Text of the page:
City of Richmond yellow tags storage shed, family will now stay in shelter

Rolling suitcases, stacked plastic storage bins, and an Ikea bag stuffed with clothes sat on the floor of a storage shed waiting to be hauled away. A mattress and pad leaned in a corner, propped against the wall opposite the door, its pink and white sheet still on.

A fan, a table lamp, and neatly-packed bags filled with the items of everyday living lined floor all along the walls. At about 100-square feet, the space felt cramped and a bit claustrophobic, even with just two people standing inside. 

But this wasn’t a storage shed simply filled with forgotten belongings of some Bay Area family. It was the room that Susana Chavez and her two young children called home in Richmond until just days ago. Chavez, an immigrant new to the Bay Area, rented one of three such sheds erected behind a house on 5th Street for $725 a month starting in April. 

There was electricity and plumbing, but reportedly no insulation and no air conditioning. During the summer heat wave, she says temperatures inside reached 117 degrees.

Chavez says the landlord would provide a space heater when temperatures dipped too low. A small window too small for an adult to squeeze through provided the only alternative escape if there was a fire. Chavez said the shed was far from ideal, even dangerous, but she lived there with her two children – ages five and seven -- because she couldn’t find any other place to live on her budget. 

"For now im going to leave to a shelter with my children," said Chavez. 

Last month, city inspectors agreed the sheds were too dangerous for people to live in. The inspector issued a notice to vacate because the shed was built without any permits. Officials yellow-tagged the sheds and warned the property owner Rodolfo Munoz, and his son Reyes who manages the rentals, that they would have until September 1st to vacate the tenants.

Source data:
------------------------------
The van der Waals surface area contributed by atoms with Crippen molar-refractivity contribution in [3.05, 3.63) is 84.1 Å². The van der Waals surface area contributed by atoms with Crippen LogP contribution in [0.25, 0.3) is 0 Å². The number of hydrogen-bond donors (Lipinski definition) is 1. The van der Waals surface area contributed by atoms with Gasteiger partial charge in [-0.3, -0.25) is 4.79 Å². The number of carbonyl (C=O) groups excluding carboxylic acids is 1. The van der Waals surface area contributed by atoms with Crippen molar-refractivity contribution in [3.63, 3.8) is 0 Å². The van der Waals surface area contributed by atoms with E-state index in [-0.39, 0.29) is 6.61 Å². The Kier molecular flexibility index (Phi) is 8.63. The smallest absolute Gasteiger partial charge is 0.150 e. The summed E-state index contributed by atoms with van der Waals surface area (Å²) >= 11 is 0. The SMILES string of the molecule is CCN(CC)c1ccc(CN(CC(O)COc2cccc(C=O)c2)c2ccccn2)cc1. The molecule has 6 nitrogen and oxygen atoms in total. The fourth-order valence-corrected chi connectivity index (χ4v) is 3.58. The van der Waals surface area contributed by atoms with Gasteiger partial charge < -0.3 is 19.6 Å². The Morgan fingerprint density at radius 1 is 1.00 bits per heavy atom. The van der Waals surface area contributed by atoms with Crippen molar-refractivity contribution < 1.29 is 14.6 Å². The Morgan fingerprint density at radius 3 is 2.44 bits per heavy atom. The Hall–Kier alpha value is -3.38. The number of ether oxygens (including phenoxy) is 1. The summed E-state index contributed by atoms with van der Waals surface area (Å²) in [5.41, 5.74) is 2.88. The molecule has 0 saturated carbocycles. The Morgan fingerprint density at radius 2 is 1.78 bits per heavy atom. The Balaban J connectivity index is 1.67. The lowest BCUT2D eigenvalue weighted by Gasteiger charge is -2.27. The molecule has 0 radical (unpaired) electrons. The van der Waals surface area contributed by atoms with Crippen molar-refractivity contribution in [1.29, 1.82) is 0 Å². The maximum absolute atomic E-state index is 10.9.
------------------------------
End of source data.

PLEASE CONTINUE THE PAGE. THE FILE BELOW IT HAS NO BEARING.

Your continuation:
"There is no secondary fire exit and no workable windows so the temperatures are getting very hot and very cold. There is no insulation and there's no carbon monoxide detectors. Very unsafe," said Joseph Tobener, Tenant Rights Attorney. 

A tenants’ rights attorney in San Francisco has taken up her case and is suing the landlord. 

"We build the unit with no permits we are not hiding that," said landlord, Reyes Munoz.  

Three sheds originally stood on the property, behind a blue house that is also occupied by renters. But by this week, two sheds had been demolished and caution tape encircled piles of wood, trash, and rubble. Workers were loading up a truck with debris on Sunday afternoon when KTVU visited Chavez as she slowly moved her belongings into her SUV.

According to Richmond's Rental Program, Munoz had previously rented the sheds until the city yellow-tagged them for the first time in 2018. Despite being told to clear out the units last year, the landlord found new tenants and continued collecting rent.

Reyes Munoz said he knew the units were not permitted or allowed by the city but that he was taking “the easy way out.” 

"We tried to help them, give them a place to live temporarily," said Munoz. 

The city granted the landlords an extension until September 15 to vacate the shed, but Chavez said she was just ready to get out.
Munoz gave Chavez her $725 deposit back on Tuesday but that won't take her far.

She and her kids will be staying in a shelter for now. Now her attorney is fighting to get her more than $10,000 in relocation payments he says she is owed, so she can find her family a new home. 
"It's extremely sad to see them having to move into homelessness without any kind of resources. The landlord is required to pay moving costs in this instance and the city can step in and make the landlord pay those moving costs," said Tobener. 
According to the city of Richmond Rent Program, it could take up to 90 days before Chavez learns whether or not she will even recieve any of that money. The landlord has the right to appeal her claim.